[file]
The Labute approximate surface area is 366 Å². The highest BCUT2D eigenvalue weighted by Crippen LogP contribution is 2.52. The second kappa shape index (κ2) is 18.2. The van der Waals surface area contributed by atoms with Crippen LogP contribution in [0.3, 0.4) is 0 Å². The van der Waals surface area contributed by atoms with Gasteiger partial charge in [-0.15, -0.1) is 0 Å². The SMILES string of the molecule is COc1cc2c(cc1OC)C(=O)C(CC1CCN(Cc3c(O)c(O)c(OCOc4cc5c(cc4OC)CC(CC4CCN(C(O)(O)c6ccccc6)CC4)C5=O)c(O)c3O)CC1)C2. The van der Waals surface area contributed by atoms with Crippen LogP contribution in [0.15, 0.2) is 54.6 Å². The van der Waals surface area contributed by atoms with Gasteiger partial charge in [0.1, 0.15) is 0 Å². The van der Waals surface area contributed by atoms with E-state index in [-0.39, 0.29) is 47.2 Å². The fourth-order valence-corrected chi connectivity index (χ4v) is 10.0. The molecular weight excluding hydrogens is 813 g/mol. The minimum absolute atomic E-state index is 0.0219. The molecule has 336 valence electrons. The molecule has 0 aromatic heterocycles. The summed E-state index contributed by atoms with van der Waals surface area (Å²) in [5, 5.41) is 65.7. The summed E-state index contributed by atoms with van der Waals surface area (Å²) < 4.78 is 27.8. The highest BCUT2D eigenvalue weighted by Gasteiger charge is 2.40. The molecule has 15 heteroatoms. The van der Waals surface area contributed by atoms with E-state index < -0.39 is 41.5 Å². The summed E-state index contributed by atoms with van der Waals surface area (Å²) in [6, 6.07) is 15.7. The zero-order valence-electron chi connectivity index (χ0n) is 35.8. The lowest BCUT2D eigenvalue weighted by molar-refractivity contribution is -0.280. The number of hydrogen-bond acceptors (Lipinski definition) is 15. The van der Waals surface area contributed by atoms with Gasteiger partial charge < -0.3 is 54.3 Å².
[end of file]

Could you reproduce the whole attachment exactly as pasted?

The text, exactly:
The Labute approximate surface area is 366 Å². The highest BCUT2D eigenvalue weighted by Crippen LogP contribution is 2.52. The second kappa shape index (κ2) is 18.2. The van der Waals surface area contributed by atoms with Crippen LogP contribution in [0.3, 0.4) is 0 Å². The van der Waals surface area contributed by atoms with Gasteiger partial charge in [-0.15, -0.1) is 0 Å². The SMILES string of the molecule is COc1cc2c(cc1OC)C(=O)C(CC1CCN(Cc3c(O)c(O)c(OCOc4cc5c(cc4OC)CC(CC4CCN(C(O)(O)c6ccccc6)CC4)C5=O)c(O)c3O)CC1)C2. The van der Waals surface area contributed by atoms with Crippen LogP contribution in [0.15, 0.2) is 54.6 Å². The van der Waals surface area contributed by atoms with Gasteiger partial charge in [0.1, 0.15) is 0 Å². The van der Waals surface area contributed by atoms with E-state index in [-0.39, 0.29) is 47.2 Å². The fourth-order valence-corrected chi connectivity index (χ4v) is 10.0. The molecular weight excluding hydrogens is 813 g/mol. The minimum absolute atomic E-state index is 0.0219. The molecule has 336 valence electrons. The molecule has 0 aromatic heterocycles. The summed E-state index contributed by atoms with van der Waals surface area (Å²) in [5, 5.41) is 65.7. The summed E-state index contributed by atoms with van der Waals surface area (Å²) < 4.78 is 27.8. The highest BCUT2D eigenvalue weighted by Gasteiger charge is 2.40. The molecule has 15 heteroatoms. The van der Waals surface area contributed by atoms with E-state index < -0.39 is 41.5 Å². The summed E-state index contributed by atoms with van der Waals surface area (Å²) in [6, 6.07) is 15.7. The zero-order valence-electron chi connectivity index (χ0n) is 35.8. The lowest BCUT2D eigenvalue weighted by molar-refractivity contribution is -0.280. The number of hydrogen-bond acceptors (Lipinski definition) is 15. The van der Waals surface area contributed by atoms with Gasteiger partial charge < -0.3 is 54.3 Å².